In the new CPC 2015, the procedure for recognition and enforcement of foreign arbitral awards is separated from the procedure concerning foreign judgments. The statutory time limit for application of such a request is now clearly provided in the CPC 2015 to be three years. The procedure for consideration is reasonably adjusted with the aim of shortening lengthy and ineffective procedures. One more alteration made, in accordance with the regulations of the New York Convention, is to shift the burden of proof onto the party challenging the recognition and enforcement.
Even though the “fundamental principles of Vietnamese law” is still stipulated as a ground for refusal in the CPC 2015, the People’s Supreme Court has taken a more restrictive approach. Article 14(2)(dd) of the Resolution no 01/2014/NQ-HDTP on interpretation of some provisions of the Vietnam Law on Arbitration 2010 (“LCA”) defines “fundamental principles of Vietnamese law” as the “basic and prevailing principles for the development and implementation of Vietnamese law” and violations of such principles have to “seriously jeopardize the interests of the State, legitimate rights and interests of the party(ies) or third party(ies)”. This definition is arguably applies to the CPC 2015, as the terms used in the LCA and the CPC 2015 are entirely the same. The efforts to clarify and limit the scope of “fundamental principles of Vietnamese law” should be appreciated. Nevertheless, the definition is far from perfect as it is still too abstract. Further attempts shall be made to improve the certainty and efficiency of the recognition and enforcement of foreign arbitral awards in Vietnam.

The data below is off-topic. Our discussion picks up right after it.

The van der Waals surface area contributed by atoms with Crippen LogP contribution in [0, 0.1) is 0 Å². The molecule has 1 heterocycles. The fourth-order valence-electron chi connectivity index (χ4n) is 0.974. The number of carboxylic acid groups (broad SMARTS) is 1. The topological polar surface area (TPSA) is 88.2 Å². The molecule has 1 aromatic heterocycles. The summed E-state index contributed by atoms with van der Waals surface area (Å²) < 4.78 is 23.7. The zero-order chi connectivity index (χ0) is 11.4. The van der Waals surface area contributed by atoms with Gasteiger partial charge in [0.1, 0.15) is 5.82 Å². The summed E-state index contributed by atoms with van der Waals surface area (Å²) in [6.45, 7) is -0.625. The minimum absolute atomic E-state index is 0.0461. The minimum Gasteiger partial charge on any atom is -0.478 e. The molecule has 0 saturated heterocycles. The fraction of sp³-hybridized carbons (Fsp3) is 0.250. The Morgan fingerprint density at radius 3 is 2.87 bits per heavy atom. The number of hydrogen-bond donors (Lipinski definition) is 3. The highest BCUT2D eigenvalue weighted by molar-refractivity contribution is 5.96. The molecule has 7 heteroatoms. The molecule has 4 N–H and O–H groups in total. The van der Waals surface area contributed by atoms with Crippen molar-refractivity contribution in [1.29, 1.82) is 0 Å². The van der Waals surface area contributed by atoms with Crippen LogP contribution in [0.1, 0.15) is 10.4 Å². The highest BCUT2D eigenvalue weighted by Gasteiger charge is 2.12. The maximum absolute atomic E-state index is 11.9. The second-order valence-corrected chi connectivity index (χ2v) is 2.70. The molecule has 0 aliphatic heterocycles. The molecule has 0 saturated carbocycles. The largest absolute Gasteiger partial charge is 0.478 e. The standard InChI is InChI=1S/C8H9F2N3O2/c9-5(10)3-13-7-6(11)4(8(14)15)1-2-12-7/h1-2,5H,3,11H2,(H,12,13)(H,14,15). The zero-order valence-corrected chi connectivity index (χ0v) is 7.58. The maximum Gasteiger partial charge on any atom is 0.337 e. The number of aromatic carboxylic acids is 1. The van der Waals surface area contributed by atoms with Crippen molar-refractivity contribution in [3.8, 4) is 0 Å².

This article may be cited as follows: Nguyen The Duc Tam and Nguyen Thi Thuy Linh, “Vietnam Case Update: Recognition and Enforcement of Foreign Arbitral Awards (Realogy Group LLC v. Minh Viet Investment JSC)” International Arbitration Asia (1 April 2016) <http://www.internationalarbitrationasia.com/vietnam_recognition_and_enforcement_of_foreign_arbitral_awards.
 Article 2 of the Decision no 453/QD-CTN dated 28 July 1995 of the President of Vietnam on Accession to the New York Convention.
 Decision no 02/PTDS dated 21/01/2003 of the Court of Appeal in Ho Chi Minh City, People’s Supreme Court.
 Decision no 06/2014/QD-PQTT dated 29 August 2014 of the People’s Court of Hanoi.
 Conference “20 Years of the New York Convention in Vietnam” (21 November 2014) http://moj.gov.vn/ct/tintuc/Pages/hoat-dong-cua-Bo-Tu-Phap.aspx?ItemID=6638